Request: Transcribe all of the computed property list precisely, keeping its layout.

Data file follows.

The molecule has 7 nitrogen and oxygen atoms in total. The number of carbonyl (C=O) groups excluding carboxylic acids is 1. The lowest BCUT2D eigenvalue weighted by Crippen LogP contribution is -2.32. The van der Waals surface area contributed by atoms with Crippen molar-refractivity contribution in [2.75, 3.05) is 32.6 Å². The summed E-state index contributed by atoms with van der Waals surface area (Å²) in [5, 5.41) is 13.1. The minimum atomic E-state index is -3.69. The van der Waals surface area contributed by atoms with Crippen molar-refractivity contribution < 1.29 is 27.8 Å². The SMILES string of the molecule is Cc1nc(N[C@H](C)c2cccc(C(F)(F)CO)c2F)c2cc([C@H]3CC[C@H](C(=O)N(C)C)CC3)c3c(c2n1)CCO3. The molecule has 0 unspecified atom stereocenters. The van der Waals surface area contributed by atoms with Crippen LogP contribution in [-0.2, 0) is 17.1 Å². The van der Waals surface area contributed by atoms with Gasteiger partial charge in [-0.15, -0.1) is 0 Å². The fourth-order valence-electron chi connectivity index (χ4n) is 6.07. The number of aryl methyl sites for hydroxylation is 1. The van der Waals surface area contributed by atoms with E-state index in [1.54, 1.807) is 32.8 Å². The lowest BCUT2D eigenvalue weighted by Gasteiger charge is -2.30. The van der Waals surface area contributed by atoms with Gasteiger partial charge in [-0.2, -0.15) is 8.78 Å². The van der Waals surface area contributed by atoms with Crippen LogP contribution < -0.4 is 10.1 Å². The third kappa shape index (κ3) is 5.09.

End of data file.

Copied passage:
The molecule has 7 nitrogen and oxygen atoms in total. The number of carbonyl (C=O) groups excluding carboxylic acids is 1. The lowest BCUT2D eigenvalue weighted by Crippen LogP contribution is -2.32. The van der Waals surface area contributed by atoms with Crippen molar-refractivity contribution in [2.75, 3.05) is 32.6 Å². The summed E-state index contributed by atoms with van der Waals surface area (Å²) in [5, 5.41) is 13.1. The minimum atomic E-state index is -3.69. The van der Waals surface area contributed by atoms with Crippen molar-refractivity contribution < 1.29 is 27.8 Å². The SMILES string of the molecule is Cc1nc(N[C@H](C)c2cccc(C(F)(F)CO)c2F)c2cc([C@H]3CC[C@H](C(=O)N(C)C)CC3)c3c(c2n1)CCO3. The molecule has 0 unspecified atom stereocenters. The van der Waals surface area contributed by atoms with Crippen LogP contribution in [-0.2, 0) is 17.1 Å². The van der Waals surface area contributed by atoms with Gasteiger partial charge in [-0.15, -0.1) is 0 Å². The fourth-order valence-electron chi connectivity index (χ4n) is 6.07. The number of aryl methyl sites for hydroxylation is 1. The van der Waals surface area contributed by atoms with E-state index in [1.54, 1.807) is 32.8 Å². The lowest BCUT2D eigenvalue weighted by Gasteiger charge is -2.30. The van der Waals surface area contributed by atoms with Gasteiger partial charge in [-0.2, -0.15) is 8.78 Å². The van der Waals surface area contributed by atoms with Crippen LogP contribution < -0.4 is 10.1 Å². The third kappa shape index (κ3) is 5.09.